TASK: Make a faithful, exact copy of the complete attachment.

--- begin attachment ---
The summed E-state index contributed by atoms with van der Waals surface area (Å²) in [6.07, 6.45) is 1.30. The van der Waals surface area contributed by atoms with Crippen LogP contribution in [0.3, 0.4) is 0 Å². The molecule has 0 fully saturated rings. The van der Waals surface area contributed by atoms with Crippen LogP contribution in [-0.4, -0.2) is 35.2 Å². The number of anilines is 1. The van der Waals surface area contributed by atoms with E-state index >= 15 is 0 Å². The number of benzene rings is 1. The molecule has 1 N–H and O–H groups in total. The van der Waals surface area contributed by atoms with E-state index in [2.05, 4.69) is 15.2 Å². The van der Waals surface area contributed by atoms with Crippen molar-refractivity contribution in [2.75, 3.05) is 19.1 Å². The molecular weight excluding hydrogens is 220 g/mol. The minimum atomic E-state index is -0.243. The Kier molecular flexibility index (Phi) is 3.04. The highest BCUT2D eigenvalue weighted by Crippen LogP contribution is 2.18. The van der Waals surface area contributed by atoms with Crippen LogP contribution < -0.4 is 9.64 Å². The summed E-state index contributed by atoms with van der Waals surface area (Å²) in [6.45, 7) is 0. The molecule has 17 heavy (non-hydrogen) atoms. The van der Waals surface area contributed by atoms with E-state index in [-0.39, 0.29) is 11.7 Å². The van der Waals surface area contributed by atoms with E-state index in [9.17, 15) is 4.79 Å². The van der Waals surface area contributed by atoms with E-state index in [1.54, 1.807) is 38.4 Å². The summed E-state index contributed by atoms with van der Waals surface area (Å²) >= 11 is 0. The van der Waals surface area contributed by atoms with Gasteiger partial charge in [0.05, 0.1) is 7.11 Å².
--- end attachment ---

The summed E-state index contributed by atoms with van der Waals surface area (Å²) in [6.07, 6.45) is 1.30. The van der Waals surface area contributed by atoms with Crippen LogP contribution in [0.3, 0.4) is 0 Å². The molecule has 0 fully saturated rings. The van der Waals surface area contributed by atoms with Crippen LogP contribution in [-0.4, -0.2) is 35.2 Å². The number of anilines is 1. The van der Waals surface area contributed by atoms with E-state index >= 15 is 0 Å². The number of benzene rings is 1. The molecule has 1 N–H and O–H groups in total. The van der Waals surface area contributed by atoms with E-state index in [2.05, 4.69) is 15.2 Å². The van der Waals surface area contributed by atoms with Crippen molar-refractivity contribution in [2.75, 3.05) is 19.1 Å². The molecular weight excluding hydrogens is 220 g/mol. The minimum atomic E-state index is -0.243. The Kier molecular flexibility index (Phi) is 3.04. The highest BCUT2D eigenvalue weighted by Crippen LogP contribution is 2.18. The van der Waals surface area contributed by atoms with Crippen LogP contribution < -0.4 is 9.64 Å². The summed E-state index contributed by atoms with van der Waals surface area (Å²) in [6.45, 7) is 0. The molecule has 17 heavy (non-hydrogen) atoms. The van der Waals surface area contributed by atoms with E-state index in [-0.39, 0.29) is 11.7 Å². The van der Waals surface area contributed by atoms with E-state index in [9.17, 15) is 4.79 Å². The van der Waals surface area contributed by atoms with E-state index in [1.54, 1.807) is 38.4 Å². The summed E-state index contributed by atoms with van der Waals surface area (Å²) >= 11 is 0. The van der Waals surface area contributed by atoms with Gasteiger partial charge in [0.05, 0.1) is 7.11 Å².